The French organist Philippe Lefebvre is one of the most valued and recognisable virtuosos of our times. Professionally connected to the cathedrals of Chartres and Notre Dame among others, he has gained a name both as a performer of major works from the organ canon and as a creative improviser. The programmes of his recital – during which he will play on a remarkable instrument in the French style, built last year in the Main Hall of the NFM – will be predominantly made up of works by composers linked to Notre-Dame cathedral.
Claude-Bénigne Balbastre was one of the most well-known French composers of the second half of the 18th century. Although his compositions were very popular during his lifetime, sadly they were later forgotten. Lefebvre will perform his Marche des Marseillois et l’air “Ça ira”, a set of virtuosic variations on the The Marseillaise. This is followed by a change of tone to the serious and raw Chorale No. 2 in B minor by César Franck, from the Romantic period. The next piece will be the serious and thoughtful second movement of the Organ Symphony No. 2 in E minor, Op. 20 by Louis Vierne. Vierne was an artist from the next generation. He worked for thirty-seven years as an organist at Notre-Dame cathedral, where he eventually died during one of the concerts.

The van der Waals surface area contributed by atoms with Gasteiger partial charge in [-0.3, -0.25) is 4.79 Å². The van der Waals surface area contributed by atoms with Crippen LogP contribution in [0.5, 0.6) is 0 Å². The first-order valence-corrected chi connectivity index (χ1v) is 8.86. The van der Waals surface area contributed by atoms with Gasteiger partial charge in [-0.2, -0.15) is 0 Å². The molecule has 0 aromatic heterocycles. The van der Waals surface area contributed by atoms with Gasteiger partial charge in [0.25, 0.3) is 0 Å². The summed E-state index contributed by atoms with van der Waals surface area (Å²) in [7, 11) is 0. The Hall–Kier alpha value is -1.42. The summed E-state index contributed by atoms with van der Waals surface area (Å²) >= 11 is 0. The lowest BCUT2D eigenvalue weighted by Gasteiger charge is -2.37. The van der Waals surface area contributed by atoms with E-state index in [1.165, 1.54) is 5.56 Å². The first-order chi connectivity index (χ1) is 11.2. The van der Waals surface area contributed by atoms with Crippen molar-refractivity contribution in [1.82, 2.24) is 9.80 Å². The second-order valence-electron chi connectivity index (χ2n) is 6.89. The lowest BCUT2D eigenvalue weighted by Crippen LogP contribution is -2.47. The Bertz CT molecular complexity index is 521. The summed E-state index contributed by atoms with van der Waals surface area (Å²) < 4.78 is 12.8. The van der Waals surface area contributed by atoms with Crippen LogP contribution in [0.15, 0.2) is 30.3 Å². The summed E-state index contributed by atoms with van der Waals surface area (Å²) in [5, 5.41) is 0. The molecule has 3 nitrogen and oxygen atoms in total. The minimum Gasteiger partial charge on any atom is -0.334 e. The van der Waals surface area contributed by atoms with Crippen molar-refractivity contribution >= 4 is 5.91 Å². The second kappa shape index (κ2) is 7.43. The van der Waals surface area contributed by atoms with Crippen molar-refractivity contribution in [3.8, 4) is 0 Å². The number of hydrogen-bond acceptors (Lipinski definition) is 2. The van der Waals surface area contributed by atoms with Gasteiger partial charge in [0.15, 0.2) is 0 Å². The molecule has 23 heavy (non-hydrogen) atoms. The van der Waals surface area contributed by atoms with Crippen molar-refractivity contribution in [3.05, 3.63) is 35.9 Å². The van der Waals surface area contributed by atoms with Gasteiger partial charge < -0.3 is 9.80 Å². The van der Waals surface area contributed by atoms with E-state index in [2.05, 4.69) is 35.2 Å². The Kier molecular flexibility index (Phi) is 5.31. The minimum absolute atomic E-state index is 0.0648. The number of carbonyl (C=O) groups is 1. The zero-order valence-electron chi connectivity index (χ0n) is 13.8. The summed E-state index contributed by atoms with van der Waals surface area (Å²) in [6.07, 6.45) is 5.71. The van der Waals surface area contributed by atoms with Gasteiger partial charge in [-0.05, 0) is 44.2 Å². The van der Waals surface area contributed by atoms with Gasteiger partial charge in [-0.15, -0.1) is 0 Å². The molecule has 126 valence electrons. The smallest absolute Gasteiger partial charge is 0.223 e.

We will also hear the ethereal Clair de lune from Suite bergamasque by Claude Debussy – one of the composer’s most popular and most recognisable works. Initially this piece was composed for piano, but it soon became available in countless arrangements for other lineups. During his recital in Wrocław, Lefebvre will perform his own arrangement of this composition. Cortège et litanie by Marcel Dupré (a student of Vierne) is a composition consisting of two parts. One is a calm, steady procession, and the other a forceful, majestic apotheosis. The organist, composer and pedagogue Pierre Cochereau was Lefebvre’s master. By adding Cochereau’s piece Boléro sur un thème de Charles Racquet to the programme Lefebvre is paying tribute to his mentor. This intriguing take on a Spanish dance requires two percussionists alongside the organ. The concert will end with improvisations by the soloist.